Over time more issues presented. Just little things, like constipation and other small things. They were just put down to her feeding issues and not getting enough nutrients in.
"I was constantly back and forth to the hospital trying for more answers, telling them they needed to look deeper. That there is more going on that they were missing and I was scared it was going to be too late by the time they picked it up.” Kareena, Kalynda's Mum
She had dairy intolerance and we switched to the right formula, yet she was still losing weight and getting closer and closer to falling off the charts. When she was seven months old, I took Kalynda yet again to the children’s hospital. Again, we were sent home blaming her feeding issues and my anxieties. We were again discharged.
"Over the next week I started noticing little things. Slowly Kalynda wasn’t holding herself in sitting position as straight, her head was leaning to the side. Then suddenly she couldn’t sit unassisted. Next she couldn’t even do tummy time and put her head up in tummy time. Unfortunately I had myself convinced it was all in my head. I waited until the next day when my husband was home and asked him ‘surely you’re seeing this? This isn’t in my head, is it?
He got us straight in the car and took us to our nearest hospital, who sent us to the children’s hospital four hours away again." - Kareena, Kalynda's Mum
This time was a completely different experience. A doctor came and got us straight away, actually listened. By this time, Kalynda had lost all complete movement in her body, basically had no feeling. The only body part she had movement in was her arms and that movement was very jerky and sporadic, so she didn’t have whole control of them. She was unable to lay flat on her back, as she couldn’t breath, which she’d had trouble with since birth, but was put down to her speedy labour.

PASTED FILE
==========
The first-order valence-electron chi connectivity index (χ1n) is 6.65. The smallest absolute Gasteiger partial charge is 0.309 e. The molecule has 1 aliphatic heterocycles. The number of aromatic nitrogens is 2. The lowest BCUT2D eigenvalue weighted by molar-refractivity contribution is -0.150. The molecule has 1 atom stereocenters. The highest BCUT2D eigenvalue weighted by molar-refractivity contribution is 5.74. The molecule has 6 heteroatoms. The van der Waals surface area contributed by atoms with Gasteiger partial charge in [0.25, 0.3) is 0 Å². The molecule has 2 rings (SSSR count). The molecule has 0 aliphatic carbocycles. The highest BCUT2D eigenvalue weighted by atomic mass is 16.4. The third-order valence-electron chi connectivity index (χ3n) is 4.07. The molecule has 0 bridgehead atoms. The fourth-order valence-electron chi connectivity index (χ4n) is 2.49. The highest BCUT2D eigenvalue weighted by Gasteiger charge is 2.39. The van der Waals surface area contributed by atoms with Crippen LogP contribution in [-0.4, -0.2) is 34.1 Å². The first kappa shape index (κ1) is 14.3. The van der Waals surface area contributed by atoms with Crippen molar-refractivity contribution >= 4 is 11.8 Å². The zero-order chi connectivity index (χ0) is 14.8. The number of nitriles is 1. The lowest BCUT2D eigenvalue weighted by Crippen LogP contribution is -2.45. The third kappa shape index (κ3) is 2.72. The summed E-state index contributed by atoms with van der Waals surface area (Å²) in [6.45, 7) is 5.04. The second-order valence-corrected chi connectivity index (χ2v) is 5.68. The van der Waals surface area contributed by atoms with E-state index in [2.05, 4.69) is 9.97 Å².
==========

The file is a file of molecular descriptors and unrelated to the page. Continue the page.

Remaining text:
Doctors booked her for an MRI, but decided to do x-ray to ensure her lungs and heart could cope under general.
"Within half an hour, two doctors and a social worker were in our room to tell me that a mass had been found in her whole chest cavity, pushing her heart and lungs to the side, pushing out her ribs and compressing her spine. It was intermediate grade Neuroblastoma." - Kareena, Kalynda's Mum
From that point on, things were a whirlwind. There were multiple meetings with doctors, scans, and a Picc line was inserted to start emergency chemo. We were moved down to Perth, four hours from home, away from my husband and my two young boys (3 & 4). They told us it was likely for a minimum of 6-12 months.
Kalynda responded amazingly to her four rounds of chemo and we were able to go home after four months. Her doctors were amazed with her response and the fact that she never stopped smiling, the whole way through.
Now, Kalynda is a normal, happy 2 year old toddler. When she was diagnosed at seven months, she was the size of a small three month old. Now, she’s only slightly smaller than others her age. She’s just started walking and is full of mischief, smiles and love. She continues to amaze us every single day and we are so very thankful to have her.